4. Can you provide tips for pitching to Y Combinator?
As you’re preparing your Y Combinator pitch, a YC founder mentor can offer tips to help you. YC founder mentors have unique insights to share that you can’t get anywhere except from those who have actually been through the program themselves.
For example, your mentor can go over your Y Combinator pitch deck with you and offer advice to help you improve it. A mentor can also provide you with relevant tips in a range of areas, including:
- How to keep your pitch clear and concise
- How to convincingly demonstrate momentum
- How to emphasize your team’s strengths and demonstrate cohesion
5. How can I best prepare for the Y Combinator interview?
If your Y Combinator application is accepted, the next hurdle is the interview. Preparing for your Y Combinator interview can seem daunting, but talking with a mentor who has successfully completed the interview in the past can help you ensure you walk into the interview fully prepared.
One of the surest ways to do well in your YC interview is to give yourself plenty of practice beforehand. While your co-founders make great practice partners and you should absolutely spend time quizzing each other on likely interview questions, a mentor can provide even more valuable, experienced-based feedback. A founder who has already faced the interview and succeeded can provide a knowledgeable perspective and offer specific advice that’s tailored to your situation.
In addition to providing feedback, your mentor can also help you identify your greatest strengths as a founder and help you practice steering the conversation toward those strengths. This might include crafting a narrative that emphasizes your key experiences and skills or preparing for common interview questions with responses that play to your strengths.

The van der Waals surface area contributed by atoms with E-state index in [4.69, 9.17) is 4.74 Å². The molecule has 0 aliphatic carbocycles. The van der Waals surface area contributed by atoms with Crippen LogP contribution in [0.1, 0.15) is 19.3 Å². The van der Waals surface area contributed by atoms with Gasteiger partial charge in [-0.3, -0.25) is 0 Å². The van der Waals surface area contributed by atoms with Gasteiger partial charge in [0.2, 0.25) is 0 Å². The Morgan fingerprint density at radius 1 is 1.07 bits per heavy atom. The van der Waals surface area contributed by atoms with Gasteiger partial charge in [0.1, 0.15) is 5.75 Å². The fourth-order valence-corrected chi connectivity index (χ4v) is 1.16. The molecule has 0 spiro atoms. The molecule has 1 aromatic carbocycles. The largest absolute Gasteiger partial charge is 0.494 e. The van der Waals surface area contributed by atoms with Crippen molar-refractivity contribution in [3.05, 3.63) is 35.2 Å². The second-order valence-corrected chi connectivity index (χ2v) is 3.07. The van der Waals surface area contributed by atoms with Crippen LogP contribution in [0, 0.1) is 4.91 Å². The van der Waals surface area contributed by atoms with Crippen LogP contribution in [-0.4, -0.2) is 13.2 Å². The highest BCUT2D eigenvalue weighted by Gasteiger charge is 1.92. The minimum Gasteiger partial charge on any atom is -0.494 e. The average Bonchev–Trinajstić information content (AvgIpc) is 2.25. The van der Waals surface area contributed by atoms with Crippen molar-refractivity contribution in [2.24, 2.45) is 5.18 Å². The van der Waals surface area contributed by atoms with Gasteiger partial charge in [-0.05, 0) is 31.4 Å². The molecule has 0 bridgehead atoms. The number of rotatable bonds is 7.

Did you know? Airbnb, one of the most famous Y Combinator startups, almost didn’t make it into the program. In 2008, the startup’s founders, Brian Chesky, Joe Gebbia, and Nathan Blecharczyk, were struggling to keep their venture afloat. They had successfully launched the company just a few months earlier, but now found themselves unable to scale their user base.
Out of desperation, Brian Chesky and Joe Gebbia (who were also in debt from funding Airbnb) decided to revive an old marketing stunt they had dreamed up and sell novelty boxes of Barack Obama and John McCain-themed cereal. The idea was a hit, and the founders successfully paid off their debt with the profits — but their original idea still appeared dead in the water.
Now scrambling for a new plan, the founders decided to apply to Y Combinator after a conversation with Michael Seibel. At the interview, Y Combinator founder Paul Graham was less than impressed with their idea. Like many people, he didn’t understand the appeal of Airbnb’s then-business model, which relied on hosts renting out single rooms, not entire homes. As the interview concluded, it didn’t look as if Airbnb had much of a shot.
However, as he was exiting the interview, Airbnb founder Joe Gebbia showed Graham a box of Cap’n McCains — one of the limited-edition cereals the Airbnb team had created, which Gebbia had brought along on a whim. Graham was intrigued, so they told him the whole story behind the cereal.
It wasn’t long after that when Chesky, Gebbia, and Blecharczyk got the call offering them a spot in the next Y Combinator batch. As it turned out, they owed their success to the cereal. “If you can convince people to pay forty dollars for a four-dollar box of cereal,” said Graham later, “you can probably convince people to sleep in other people’s airbeds.”